tuco wrote:The 25km/h was most likely set by politicians or a committee and not people who know what they're talking about.
It's to protect you from the fall. You're falling on to pavement not riding into a brick wall.
MJF read the current Australian Cyclist magazine, there IS definite evidence that helmets prevent serious head injury.
The literal, physical, attribute of a helmet is that it reduces the G force that your head is exposed to in the event of striking a solid object - such as the ground, or a vehicle windscreen.
If you are hit by a car, you are likely to be scooped onto the bonnet and windscreen. Some of the energy will be absorbed by the bonnet collapsing (for modern design cars), some by the windscreen braking, and the driver will be braking at the same time. The helmet helps you if your head hits the windscreen, or if you fall forward onto the road after the collision. The effective *impact* speed for your head will hopefully be less than 20kp/h, but even faster than that it's better than nothing.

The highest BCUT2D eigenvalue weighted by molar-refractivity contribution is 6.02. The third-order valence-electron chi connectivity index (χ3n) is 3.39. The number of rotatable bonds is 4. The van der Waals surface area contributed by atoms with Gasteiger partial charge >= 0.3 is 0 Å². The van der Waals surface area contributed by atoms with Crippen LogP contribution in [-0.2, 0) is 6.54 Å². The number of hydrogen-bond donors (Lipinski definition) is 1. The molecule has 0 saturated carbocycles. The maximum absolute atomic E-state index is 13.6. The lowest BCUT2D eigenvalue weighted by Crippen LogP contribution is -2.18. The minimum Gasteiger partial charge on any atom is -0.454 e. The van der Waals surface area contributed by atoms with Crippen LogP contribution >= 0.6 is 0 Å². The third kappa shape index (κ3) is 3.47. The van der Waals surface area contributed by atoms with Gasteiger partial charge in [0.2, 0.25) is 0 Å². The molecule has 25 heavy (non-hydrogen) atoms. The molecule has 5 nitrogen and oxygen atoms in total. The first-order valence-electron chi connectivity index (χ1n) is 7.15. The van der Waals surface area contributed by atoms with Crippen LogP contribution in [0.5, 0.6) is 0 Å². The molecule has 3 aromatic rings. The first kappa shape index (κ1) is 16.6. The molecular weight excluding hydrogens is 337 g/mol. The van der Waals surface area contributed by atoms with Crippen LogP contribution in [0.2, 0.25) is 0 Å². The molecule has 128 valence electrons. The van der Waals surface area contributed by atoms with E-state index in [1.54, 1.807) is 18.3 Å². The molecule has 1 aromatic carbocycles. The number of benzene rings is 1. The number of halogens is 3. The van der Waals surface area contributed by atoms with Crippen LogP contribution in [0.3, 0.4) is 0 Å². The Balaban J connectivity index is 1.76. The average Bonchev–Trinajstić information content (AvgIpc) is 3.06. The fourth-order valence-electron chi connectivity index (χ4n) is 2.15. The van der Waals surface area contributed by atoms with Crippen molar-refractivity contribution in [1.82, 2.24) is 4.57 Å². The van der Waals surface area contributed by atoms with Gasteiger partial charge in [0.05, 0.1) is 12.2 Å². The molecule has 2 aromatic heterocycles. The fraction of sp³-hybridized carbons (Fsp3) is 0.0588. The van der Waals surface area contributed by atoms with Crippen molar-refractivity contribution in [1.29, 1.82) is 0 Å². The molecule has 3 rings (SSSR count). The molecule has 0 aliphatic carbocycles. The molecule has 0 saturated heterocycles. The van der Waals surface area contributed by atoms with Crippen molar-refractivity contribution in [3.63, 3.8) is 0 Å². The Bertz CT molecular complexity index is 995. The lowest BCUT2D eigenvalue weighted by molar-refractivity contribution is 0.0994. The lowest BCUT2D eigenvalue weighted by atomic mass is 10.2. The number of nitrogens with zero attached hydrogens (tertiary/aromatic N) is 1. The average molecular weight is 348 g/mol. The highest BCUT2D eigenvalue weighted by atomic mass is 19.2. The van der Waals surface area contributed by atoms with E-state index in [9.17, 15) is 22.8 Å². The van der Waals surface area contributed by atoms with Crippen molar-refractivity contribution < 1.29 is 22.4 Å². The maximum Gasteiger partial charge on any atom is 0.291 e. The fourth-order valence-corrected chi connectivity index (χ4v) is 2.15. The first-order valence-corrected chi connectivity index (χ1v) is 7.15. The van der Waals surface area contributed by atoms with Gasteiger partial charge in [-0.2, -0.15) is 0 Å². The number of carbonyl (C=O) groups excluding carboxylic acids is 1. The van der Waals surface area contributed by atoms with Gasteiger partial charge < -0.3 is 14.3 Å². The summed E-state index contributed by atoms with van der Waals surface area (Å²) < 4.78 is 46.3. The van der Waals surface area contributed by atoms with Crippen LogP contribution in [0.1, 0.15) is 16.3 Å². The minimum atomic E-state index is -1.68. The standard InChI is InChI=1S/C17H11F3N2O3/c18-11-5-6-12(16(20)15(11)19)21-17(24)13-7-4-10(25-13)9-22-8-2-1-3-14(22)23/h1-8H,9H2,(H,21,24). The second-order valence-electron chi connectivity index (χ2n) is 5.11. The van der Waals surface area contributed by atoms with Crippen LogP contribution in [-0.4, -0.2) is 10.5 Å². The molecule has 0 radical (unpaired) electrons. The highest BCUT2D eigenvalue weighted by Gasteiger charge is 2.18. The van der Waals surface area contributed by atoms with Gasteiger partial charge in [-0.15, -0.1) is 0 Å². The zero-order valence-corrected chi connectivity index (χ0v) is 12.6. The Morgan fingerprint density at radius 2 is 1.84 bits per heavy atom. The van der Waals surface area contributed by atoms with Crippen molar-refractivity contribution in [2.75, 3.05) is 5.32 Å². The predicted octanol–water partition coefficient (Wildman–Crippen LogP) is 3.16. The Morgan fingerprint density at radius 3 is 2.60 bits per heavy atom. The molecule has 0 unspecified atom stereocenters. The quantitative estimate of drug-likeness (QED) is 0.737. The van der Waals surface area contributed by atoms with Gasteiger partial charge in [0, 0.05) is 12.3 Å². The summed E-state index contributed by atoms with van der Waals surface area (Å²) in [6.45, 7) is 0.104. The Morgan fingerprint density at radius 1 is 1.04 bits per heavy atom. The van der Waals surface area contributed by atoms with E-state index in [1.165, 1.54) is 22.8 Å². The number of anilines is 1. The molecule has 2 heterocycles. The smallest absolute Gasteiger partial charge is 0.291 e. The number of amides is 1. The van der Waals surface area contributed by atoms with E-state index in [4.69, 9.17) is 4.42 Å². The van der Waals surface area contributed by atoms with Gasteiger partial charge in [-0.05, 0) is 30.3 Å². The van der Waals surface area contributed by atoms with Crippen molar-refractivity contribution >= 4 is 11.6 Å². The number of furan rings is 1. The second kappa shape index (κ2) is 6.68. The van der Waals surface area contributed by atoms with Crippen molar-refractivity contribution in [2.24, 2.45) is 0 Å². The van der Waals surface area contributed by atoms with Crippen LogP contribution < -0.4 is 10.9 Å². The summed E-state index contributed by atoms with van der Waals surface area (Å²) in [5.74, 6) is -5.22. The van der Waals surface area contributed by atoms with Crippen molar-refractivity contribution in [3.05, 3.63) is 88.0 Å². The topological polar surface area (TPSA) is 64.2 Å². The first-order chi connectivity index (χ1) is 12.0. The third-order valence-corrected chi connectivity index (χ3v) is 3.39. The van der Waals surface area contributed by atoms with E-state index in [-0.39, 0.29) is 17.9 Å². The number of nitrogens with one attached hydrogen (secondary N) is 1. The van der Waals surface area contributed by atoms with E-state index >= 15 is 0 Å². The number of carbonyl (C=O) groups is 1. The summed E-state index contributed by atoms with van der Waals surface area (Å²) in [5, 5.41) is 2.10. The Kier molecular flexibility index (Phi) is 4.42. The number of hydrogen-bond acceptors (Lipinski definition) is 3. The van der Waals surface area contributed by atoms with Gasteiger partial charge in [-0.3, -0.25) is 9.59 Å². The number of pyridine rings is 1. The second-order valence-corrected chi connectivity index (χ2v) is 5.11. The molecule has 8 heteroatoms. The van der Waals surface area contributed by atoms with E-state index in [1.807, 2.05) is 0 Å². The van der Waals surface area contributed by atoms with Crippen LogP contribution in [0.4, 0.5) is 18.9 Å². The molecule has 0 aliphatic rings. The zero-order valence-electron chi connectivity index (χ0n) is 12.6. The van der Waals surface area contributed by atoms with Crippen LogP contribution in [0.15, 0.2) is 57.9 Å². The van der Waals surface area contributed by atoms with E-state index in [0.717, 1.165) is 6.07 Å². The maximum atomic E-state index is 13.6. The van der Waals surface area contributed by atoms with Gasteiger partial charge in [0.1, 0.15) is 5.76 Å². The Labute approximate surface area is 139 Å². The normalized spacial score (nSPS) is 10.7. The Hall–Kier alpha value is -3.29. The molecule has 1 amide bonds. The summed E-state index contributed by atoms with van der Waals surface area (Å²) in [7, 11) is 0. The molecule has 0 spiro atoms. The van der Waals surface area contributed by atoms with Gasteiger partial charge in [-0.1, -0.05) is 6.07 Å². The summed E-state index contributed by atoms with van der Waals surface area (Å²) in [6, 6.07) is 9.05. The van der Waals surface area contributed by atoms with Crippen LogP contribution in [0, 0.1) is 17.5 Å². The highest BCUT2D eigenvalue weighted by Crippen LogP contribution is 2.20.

e.g, struck from behind by a car travelling 50kp/h, you are travelling 28kph, the car will hit your bike & legs first, you fall onto the bonnet, hit the windscreen at an effective 16-18kp/h.
e.g, riding at 55kph through a bend, hit loose gravel on the road, tyres slide, you fall about 1.2m out of the lean directly onto the road. Yes it's going to hurt, and you're going to lose a fair bit of skin - but you may be saved from severe head injury.
tuco wrote: She reckons she only let go of the brakes for a second or two so I've told her to be more careful, keep the brakes on...
Pulse the brakes, don't drag them. I.e, break for a second, let go, slow down again, repeat. If you hold them on for a long descent, you can overheat your rims and lose your brakes/burst your tyres.